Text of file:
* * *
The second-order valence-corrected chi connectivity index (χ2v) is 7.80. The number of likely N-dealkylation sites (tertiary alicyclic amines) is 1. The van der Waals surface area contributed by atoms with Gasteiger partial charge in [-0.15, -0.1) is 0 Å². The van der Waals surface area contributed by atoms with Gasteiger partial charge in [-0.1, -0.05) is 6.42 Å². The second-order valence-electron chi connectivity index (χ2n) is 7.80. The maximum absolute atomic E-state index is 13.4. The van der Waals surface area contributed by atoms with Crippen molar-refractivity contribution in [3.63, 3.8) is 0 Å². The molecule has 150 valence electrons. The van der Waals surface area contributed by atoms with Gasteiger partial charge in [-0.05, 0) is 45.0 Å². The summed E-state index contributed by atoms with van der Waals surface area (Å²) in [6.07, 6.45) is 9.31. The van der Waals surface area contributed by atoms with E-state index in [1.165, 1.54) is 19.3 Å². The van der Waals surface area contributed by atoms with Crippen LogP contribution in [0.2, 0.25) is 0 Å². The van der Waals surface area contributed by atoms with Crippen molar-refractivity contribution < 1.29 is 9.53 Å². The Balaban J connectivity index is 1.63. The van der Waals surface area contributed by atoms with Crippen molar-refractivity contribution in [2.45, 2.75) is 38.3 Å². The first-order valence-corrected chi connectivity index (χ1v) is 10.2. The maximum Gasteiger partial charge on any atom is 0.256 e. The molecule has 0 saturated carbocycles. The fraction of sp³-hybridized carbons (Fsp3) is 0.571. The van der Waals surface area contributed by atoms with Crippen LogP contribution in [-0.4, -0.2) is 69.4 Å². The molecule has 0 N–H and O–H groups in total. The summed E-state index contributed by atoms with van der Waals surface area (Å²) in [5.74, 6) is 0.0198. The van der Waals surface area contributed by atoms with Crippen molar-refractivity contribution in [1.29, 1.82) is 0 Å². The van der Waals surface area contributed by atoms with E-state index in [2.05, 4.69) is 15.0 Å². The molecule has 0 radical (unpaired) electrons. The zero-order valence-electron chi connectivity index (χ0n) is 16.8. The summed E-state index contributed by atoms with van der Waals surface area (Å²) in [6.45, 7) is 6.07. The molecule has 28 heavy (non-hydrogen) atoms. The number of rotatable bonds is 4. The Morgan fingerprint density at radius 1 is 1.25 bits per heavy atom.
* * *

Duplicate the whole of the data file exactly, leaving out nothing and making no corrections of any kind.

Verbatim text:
The second-order valence-corrected chi connectivity index (χ2v) is 7.80. The number of likely N-dealkylation sites (tertiary alicyclic amines) is 1. The van der Waals surface area contributed by atoms with Gasteiger partial charge in [-0.15, -0.1) is 0 Å². The van der Waals surface area contributed by atoms with Gasteiger partial charge in [-0.1, -0.05) is 6.42 Å². The second-order valence-electron chi connectivity index (χ2n) is 7.80. The maximum absolute atomic E-state index is 13.4. The van der Waals surface area contributed by atoms with Crippen molar-refractivity contribution in [3.63, 3.8) is 0 Å². The molecule has 150 valence electrons. The van der Waals surface area contributed by atoms with Gasteiger partial charge in [-0.05, 0) is 45.0 Å². The summed E-state index contributed by atoms with van der Waals surface area (Å²) in [6.07, 6.45) is 9.31. The van der Waals surface area contributed by atoms with E-state index in [1.165, 1.54) is 19.3 Å². The van der Waals surface area contributed by atoms with Crippen LogP contribution in [0.2, 0.25) is 0 Å². The van der Waals surface area contributed by atoms with Crippen molar-refractivity contribution < 1.29 is 9.53 Å². The Balaban J connectivity index is 1.63. The van der Waals surface area contributed by atoms with Crippen molar-refractivity contribution in [2.45, 2.75) is 38.3 Å². The first-order valence-corrected chi connectivity index (χ1v) is 10.2. The maximum Gasteiger partial charge on any atom is 0.256 e. The molecule has 0 saturated carbocycles. The fraction of sp³-hybridized carbons (Fsp3) is 0.571. The van der Waals surface area contributed by atoms with Crippen LogP contribution in [-0.4, -0.2) is 69.4 Å². The molecule has 0 N–H and O–H groups in total. The summed E-state index contributed by atoms with van der Waals surface area (Å²) in [5.74, 6) is 0.0198. The van der Waals surface area contributed by atoms with Crippen molar-refractivity contribution in [1.29, 1.82) is 0 Å². The van der Waals surface area contributed by atoms with E-state index in [2.05, 4.69) is 15.0 Å². The molecule has 0 radical (unpaired) electrons. The zero-order valence-electron chi connectivity index (χ0n) is 16.8. The summed E-state index contributed by atoms with van der Waals surface area (Å²) in [6.45, 7) is 6.07. The molecule has 28 heavy (non-hydrogen) atoms. The number of rotatable bonds is 4. The Morgan fingerprint density at radius 1 is 1.25 bits per heavy atom.